ASP.NET Introduction to the method of complex request cross domain setting in webapi 2


ASP.Net The cross domain setting of the core is relatively simple. For details, please refer to the official documents of Microsoft

Cross domain condition

Cross domain refers to the HTTP requests initiated by the current resource when accessing other resources. Due to security reasons (due to the same origin policy, if only one of the domain name, protocol, and port is different, it will not be the same origin), the browser restricts the normal access of these requests. In particular, it should be noted that these requests occur in the browser.


Method 1 web.config In file system.webServer Add the following configuration under the node:

<add name="Access-Control-Allow-Methods" value="OPTIONS,POST,GET"/>
<add name="Access-Control-Allow-Headers" value="x-requested-with,content-type"/>
<add name="Access-Control-Allow-Origin" value="*" />

Method 2. Nuget package reference Microsoft.AspNet.Cors , and then add features to the controller
[EnableCors(origins: “*”, headers: “*”, methods: “*”)] 

be carefulFor the above two methods, do not set them repeatedly. If they are set twice, an error of ‘access control allow origin’ header contains multiple values’ *, * ‘will be reported,.

Complex request problem

The above two methods are only effective for simple cross domain requests and cannot handle complex cross domain requests.

Simple request: the request method is get / head / post, and the content type is text / plain, application / x-www-form-urlencoded, multipart / form data.

Those that do not meet the above conditions are regarded as complex requests. In development, we often trigger this condition, mostly because the contenttype of our request is set to application / JSON.

be careful:If authentication header is set for simple request, the request will be upgraded to complex request.

Complex request will add an HTTP query request before formal communication, which is called “preflight”. The browser first asks the server whether the domain name of the current web page is in the server’s permission list, and which HTTP verbs and header information fields can be used. Only when you get a positive reply, the browser will send out a formal XMLHttpRequest request. Otherwise, an error will be reported. The HTTP method of preflight this time is options. In other words, if you send an options request before your XHR request, it means that the request you want to execute is complex.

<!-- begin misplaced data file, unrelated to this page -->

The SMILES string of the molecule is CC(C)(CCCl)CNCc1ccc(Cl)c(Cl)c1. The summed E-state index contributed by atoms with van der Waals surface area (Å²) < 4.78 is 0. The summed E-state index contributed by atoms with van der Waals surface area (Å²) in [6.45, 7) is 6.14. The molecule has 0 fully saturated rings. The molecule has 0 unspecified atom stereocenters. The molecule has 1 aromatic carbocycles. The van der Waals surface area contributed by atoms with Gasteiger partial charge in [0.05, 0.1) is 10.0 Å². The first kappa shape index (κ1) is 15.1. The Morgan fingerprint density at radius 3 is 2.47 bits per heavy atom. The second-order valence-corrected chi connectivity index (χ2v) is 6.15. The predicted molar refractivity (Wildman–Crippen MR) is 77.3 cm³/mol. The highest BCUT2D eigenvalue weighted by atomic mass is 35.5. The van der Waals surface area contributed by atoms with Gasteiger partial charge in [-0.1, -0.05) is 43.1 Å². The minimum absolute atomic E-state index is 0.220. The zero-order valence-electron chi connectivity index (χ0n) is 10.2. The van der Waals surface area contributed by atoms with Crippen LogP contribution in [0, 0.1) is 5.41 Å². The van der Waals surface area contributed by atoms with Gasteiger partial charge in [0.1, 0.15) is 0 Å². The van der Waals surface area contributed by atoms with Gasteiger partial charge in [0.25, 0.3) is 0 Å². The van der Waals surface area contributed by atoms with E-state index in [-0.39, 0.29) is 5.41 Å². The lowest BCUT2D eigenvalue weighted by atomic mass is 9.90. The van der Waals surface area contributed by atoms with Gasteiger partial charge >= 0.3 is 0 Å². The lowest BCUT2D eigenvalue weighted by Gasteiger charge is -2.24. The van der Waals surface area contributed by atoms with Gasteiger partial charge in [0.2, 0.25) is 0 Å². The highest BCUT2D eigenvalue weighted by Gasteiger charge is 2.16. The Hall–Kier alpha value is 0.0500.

Complex request processing

stay Global.asax File, through the application_ Beginrequest method

protected override void Application_BeginRequest(object sender, EventArgs e)
//Directly set up all cross domain access
if ( Request.Headers.AllKeys .Contains("Origin") &&  Request.HttpMethod  =="Options") // intercepts and processes options requests
Response.Headers.Add("Access-Control-Allow-Headers", "*");
Response.Headers.Add("Access-Control-Allow-Methods", "*");
base.Application_BeginRequest(sender, e);

In this way, the “cross domain support” response is made to the cross domain request of options, and then the formal request arrives at the action in the controller, and there is corresponding cross domain access processing. Then for the whole complex request, cross domain implementation is completed.

Microsoft official reference:


This is about ASP.NET This is the article about complex request cross domain setting in webapi 2, and more about it ASP.NET Webapi2 complex request cross domain setting content, please search previous articles of developer or continue to browse the following related articles, hope you can support developer more in the future!